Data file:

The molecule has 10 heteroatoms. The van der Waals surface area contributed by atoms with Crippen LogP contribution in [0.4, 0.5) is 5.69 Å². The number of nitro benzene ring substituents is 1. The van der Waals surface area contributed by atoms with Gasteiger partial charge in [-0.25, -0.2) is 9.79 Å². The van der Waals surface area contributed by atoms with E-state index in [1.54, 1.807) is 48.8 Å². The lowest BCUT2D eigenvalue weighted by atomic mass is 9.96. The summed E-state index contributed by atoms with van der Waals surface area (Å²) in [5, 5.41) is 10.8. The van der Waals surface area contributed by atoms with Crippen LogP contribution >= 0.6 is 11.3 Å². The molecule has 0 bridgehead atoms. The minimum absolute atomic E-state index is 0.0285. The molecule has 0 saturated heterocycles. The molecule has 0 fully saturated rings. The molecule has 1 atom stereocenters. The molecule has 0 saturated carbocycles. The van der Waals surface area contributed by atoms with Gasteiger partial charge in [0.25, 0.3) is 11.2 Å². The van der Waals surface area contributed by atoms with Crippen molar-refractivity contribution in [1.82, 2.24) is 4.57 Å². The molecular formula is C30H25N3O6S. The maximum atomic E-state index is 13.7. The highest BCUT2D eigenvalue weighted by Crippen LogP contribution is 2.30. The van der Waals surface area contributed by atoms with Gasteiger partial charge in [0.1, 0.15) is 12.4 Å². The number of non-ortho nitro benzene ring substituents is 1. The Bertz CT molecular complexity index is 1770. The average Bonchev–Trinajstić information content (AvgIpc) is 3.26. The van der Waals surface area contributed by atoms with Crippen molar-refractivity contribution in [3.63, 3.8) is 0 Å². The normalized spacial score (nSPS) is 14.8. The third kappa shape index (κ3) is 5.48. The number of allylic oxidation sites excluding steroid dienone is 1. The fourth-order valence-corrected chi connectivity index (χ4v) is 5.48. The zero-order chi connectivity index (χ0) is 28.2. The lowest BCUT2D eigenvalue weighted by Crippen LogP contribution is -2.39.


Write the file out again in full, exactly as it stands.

The molecule has 10 heteroatoms. The van der Waals surface area contributed by atoms with Crippen LogP contribution in [0.4, 0.5) is 5.69 Å². The number of nitro benzene ring substituents is 1. The van der Waals surface area contributed by atoms with Gasteiger partial charge in [-0.25, -0.2) is 9.79 Å². The van der Waals surface area contributed by atoms with E-state index in [1.54, 1.807) is 48.8 Å². The lowest BCUT2D eigenvalue weighted by atomic mass is 9.96. The summed E-state index contributed by atoms with van der Waals surface area (Å²) in [5, 5.41) is 10.8. The van der Waals surface area contributed by atoms with Crippen LogP contribution >= 0.6 is 11.3 Å². The molecule has 0 bridgehead atoms. The minimum absolute atomic E-state index is 0.0285. The molecule has 0 saturated heterocycles. The molecule has 0 fully saturated rings. The molecule has 1 atom stereocenters. The molecule has 0 saturated carbocycles. The van der Waals surface area contributed by atoms with Gasteiger partial charge in [0.25, 0.3) is 11.2 Å². The van der Waals surface area contributed by atoms with Crippen molar-refractivity contribution in [1.82, 2.24) is 4.57 Å². The molecular formula is C30H25N3O6S. The maximum atomic E-state index is 13.7. The highest BCUT2D eigenvalue weighted by Crippen LogP contribution is 2.30. The van der Waals surface area contributed by atoms with Gasteiger partial charge in [0.1, 0.15) is 12.4 Å². The number of non-ortho nitro benzene ring substituents is 1. The Bertz CT molecular complexity index is 1770. The average Bonchev–Trinajstić information content (AvgIpc) is 3.26. The van der Waals surface area contributed by atoms with Crippen molar-refractivity contribution in [3.63, 3.8) is 0 Å². The normalized spacial score (nSPS) is 14.8. The third kappa shape index (κ3) is 5.48. The number of allylic oxidation sites excluding steroid dienone is 1. The fourth-order valence-corrected chi connectivity index (χ4v) is 5.48. The zero-order chi connectivity index (χ0) is 28.2. The lowest BCUT2D eigenvalue weighted by Crippen LogP contribution is -2.39.